Severe weather: April was a doozy of a month - KLTV.com-Tyler, Longview, Jacksonville, Texas | ETX News

Severe weather: April was a doozy of a month

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April proved to be record-setting with the number of tornadoes that were spotted. (Source: NOAA) April proved to be record-setting with the number of tornadoes that were spotted. (Source: NOAA)
Tornadoes ripped through Alabama, decimating many homes and businesses. (Source: WSFA) Tornadoes ripped through Alabama, decimating many homes and businesses. (Source: WSFA)
Residents showed signs of hope and togetherness through their time of loss. (Source: WBRC) Residents showed signs of hope and togetherness through their time of loss. (Source: WBRC)

(RNN) - With the record-breaking April tornadoes, precipitation causing extensive flooding and extreme wildfires and drought, the spring of 2011 took severe weather to the next level.

April's tornado outbreak was one of the worst seen in more than 50 years. More than 750 tornadoes were reported nationwide - far exceeding the average number, 163, usually produced during the month of April.

The severe weather outbreak on April 25-28 alone killed more than 300 people.

April 27 set a one-day record for tornado fatalities since 1950. The tornadoes spawned across the Southeast are currently blamed for 314 deaths, topping the previous record of 310 deaths caused by an April 3, 1974 outbreak in the heartland. Final death statistics are still being gathered.

[SLIDESHOW: Tornado damage across the Southeast]

According to the AP, the death toll for the year is still far behind the record of 794 deaths in 1925. Tornadoes have killed 546 people so far this year: 334 in April, 117 in May, three in June, one in February and one in March.

But it wasn't just tornadoes that swept through the U.S. and broke records. Precipitation levels and scorched acres of land made their mark.

There were 1,300 daily precipitation records broken in April, with 72 locations reporting their wettest day, and five of which set all-time daily records for any month, according to the National Oceanic and Atmospheric Administration (NOAA).

In April, Texas and New Mexico suffered through a 26-day dry spell. These conditions set the stage for the most wildfire activity on record in April since 2000, with more than 1.7 million acres burned.

Overall, the month of April was the seventh-warmest since record keeping began for NOAA in 1979, but not record-setting.

With all this severe weather pummeling the landscape, interest in the effects of climate change and global warming seems to be at an all-time high.

"Any single weather event is driven by a number of factors, from local conditions to global climate patterns and trends. Climate change is one of these," Thomas Karl, director of the National Climatic Data Center said. "It is very likely that large-scale changes in climate, such as increased moisture in the atmosphere and warming temperatures, have influenced, and will continue to influence, many different types of extreme events, such as heavy rainfall, flooding, heat waves and droughts."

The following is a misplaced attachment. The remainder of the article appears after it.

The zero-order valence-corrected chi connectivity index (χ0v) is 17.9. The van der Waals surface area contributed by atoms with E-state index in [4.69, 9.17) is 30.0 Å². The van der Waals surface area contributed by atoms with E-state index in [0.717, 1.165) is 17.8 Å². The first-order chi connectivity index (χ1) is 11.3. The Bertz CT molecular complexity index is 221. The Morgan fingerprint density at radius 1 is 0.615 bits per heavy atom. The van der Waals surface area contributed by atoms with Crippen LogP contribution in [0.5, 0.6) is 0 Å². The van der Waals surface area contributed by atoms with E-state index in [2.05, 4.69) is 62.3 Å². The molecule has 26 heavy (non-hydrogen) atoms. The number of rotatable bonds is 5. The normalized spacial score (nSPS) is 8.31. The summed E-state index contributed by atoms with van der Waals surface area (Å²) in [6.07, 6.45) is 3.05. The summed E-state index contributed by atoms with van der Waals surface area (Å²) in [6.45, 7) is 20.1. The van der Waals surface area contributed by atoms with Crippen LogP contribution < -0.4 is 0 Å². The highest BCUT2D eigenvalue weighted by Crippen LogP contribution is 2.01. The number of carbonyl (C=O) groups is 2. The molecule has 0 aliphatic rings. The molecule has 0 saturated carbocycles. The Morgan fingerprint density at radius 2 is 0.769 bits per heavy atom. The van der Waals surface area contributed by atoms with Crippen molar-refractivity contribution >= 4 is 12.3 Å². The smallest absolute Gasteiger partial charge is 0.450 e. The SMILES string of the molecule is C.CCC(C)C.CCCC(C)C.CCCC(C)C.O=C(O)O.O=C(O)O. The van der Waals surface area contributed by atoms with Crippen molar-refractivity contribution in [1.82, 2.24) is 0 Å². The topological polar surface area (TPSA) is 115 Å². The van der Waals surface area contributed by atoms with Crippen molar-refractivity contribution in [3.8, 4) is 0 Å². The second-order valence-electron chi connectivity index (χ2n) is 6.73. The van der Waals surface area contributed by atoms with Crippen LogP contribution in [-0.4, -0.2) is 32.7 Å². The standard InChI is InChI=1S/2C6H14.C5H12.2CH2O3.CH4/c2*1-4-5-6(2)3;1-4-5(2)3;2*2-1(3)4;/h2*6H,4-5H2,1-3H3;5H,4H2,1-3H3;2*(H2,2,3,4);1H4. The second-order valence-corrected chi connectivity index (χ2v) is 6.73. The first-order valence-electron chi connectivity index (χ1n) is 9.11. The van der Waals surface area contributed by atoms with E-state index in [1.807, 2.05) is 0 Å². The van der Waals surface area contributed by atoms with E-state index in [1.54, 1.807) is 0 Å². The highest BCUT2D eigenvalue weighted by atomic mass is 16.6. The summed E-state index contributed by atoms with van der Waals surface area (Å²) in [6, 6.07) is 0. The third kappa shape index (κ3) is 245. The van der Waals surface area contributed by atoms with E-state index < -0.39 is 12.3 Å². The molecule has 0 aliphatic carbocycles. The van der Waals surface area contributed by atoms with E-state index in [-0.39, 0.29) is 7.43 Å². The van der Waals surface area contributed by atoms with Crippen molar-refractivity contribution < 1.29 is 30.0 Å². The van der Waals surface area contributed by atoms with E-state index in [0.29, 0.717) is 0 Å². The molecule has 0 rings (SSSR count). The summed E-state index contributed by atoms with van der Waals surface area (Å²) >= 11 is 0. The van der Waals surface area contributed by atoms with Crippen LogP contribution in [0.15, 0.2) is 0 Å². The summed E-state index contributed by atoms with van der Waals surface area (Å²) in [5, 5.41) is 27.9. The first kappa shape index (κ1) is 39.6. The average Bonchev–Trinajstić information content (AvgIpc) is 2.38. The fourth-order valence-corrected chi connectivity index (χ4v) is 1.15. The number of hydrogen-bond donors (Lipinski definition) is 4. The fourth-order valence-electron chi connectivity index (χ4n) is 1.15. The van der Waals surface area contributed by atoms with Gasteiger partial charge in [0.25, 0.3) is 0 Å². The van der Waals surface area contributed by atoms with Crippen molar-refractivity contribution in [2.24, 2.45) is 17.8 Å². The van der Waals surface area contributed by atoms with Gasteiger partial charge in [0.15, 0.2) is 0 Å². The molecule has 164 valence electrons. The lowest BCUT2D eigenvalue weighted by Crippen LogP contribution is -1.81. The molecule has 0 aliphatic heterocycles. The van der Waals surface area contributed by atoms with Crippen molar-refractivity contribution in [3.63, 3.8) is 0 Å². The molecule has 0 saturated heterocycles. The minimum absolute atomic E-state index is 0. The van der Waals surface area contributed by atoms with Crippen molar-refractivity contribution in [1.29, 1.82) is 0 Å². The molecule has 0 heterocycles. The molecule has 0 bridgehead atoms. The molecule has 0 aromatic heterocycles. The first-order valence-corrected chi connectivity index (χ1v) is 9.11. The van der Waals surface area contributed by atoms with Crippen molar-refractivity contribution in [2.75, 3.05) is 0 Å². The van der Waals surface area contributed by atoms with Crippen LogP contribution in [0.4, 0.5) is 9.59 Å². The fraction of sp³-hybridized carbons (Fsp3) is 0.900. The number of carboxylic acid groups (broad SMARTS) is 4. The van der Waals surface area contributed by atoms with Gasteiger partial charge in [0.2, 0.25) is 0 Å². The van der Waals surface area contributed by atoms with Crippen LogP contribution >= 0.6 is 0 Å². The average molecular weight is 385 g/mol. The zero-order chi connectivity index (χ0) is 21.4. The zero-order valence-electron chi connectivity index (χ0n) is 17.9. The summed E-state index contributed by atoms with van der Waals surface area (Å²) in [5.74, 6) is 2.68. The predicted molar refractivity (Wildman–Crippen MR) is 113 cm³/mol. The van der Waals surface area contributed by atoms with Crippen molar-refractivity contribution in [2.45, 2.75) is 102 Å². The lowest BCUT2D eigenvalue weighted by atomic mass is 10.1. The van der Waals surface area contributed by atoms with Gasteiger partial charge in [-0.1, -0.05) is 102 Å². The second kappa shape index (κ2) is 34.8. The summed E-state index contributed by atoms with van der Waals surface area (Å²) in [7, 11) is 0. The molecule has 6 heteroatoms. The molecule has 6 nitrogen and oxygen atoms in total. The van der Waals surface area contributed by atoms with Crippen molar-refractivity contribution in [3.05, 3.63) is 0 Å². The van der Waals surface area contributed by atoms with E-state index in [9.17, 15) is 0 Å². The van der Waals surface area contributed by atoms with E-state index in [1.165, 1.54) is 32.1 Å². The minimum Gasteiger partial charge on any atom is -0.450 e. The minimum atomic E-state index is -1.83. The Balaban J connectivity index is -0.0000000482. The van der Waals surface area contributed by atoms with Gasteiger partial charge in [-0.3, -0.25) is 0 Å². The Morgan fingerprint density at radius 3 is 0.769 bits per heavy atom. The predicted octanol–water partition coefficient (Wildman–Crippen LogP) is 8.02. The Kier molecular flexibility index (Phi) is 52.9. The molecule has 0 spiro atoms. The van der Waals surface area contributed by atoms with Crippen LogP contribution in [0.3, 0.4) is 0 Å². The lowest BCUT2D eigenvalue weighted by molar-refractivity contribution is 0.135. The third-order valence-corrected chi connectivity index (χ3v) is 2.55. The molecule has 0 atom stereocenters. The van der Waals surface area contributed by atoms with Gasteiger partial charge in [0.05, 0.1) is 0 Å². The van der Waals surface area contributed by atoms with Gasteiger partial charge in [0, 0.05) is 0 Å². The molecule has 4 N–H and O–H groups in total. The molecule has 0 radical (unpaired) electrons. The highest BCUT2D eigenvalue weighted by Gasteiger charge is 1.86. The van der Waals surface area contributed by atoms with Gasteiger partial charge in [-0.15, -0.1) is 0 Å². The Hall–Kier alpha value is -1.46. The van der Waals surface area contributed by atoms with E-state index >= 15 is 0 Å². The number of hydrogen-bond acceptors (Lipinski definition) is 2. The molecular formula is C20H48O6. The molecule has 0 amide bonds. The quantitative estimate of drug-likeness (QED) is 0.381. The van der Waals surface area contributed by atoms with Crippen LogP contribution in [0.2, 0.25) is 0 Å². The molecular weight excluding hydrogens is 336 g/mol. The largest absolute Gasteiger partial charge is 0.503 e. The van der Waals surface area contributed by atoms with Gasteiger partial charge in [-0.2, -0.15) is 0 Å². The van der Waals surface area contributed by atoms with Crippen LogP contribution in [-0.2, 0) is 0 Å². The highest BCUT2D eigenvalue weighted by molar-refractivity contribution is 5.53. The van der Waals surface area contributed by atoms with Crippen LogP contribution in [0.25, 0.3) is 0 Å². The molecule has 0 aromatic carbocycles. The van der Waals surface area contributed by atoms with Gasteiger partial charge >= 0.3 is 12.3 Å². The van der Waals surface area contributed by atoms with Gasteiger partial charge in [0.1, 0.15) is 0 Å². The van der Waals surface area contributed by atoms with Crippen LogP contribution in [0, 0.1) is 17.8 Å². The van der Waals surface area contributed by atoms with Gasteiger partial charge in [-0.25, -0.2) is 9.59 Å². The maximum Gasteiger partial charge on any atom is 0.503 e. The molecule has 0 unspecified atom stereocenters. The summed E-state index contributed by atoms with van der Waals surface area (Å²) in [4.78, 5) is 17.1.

Other experts say it is extremely hard to prove that climate change is to blame for the record-setting month.

"We conducted a rapid, preliminary investigation to determine if climate change contributed to the unusually large number of tornadoes experienced in the United States during April 2011. A change in the mean climate properties that are particularly relevant to major destructive tornado events could not be detected for April during the last 30 years," Martin Hoerling with NOAA said in a news release.

According to the National Weather Service (NWS), a strong La Nina could be to blame.

La Nina occurs when very cool air in the North meets warm air in the South, leading to an active and powerful jet stream that can produce severe storms and decimating tornadoes. It is also associated with extremes in temperatures.

"Climate models have said that because of changes in instability and water vapor, severe thunderstorms and tornadoes should increase in the future," said NOAA research meteorologist Harold Brooks. "But it may take another 30 years for the predicted slow increase to be statistically noticeable."

One thing is certain, experts say severe weather systems have always been around and are not going away. Familiarizing yourself with forecasts and safety is the No. 1 way to be prepared during severe weather.

"The extreme weather that the U.S. has experienced in 2011 should cause all Americans, and especially our elected leaders, to think long and hard about the risks posed by climate change, and about what we can do to minimize those risks," Eileen Claussen, president of the Pew Center on Global Climate Change, said in a press release. "We need to move past asking whether extreme weather is caused by climate change and start figuring out how to protect ourselves in a future when these events become both more severe and more common."

Copyright 2011 RNN. All rights reserved.

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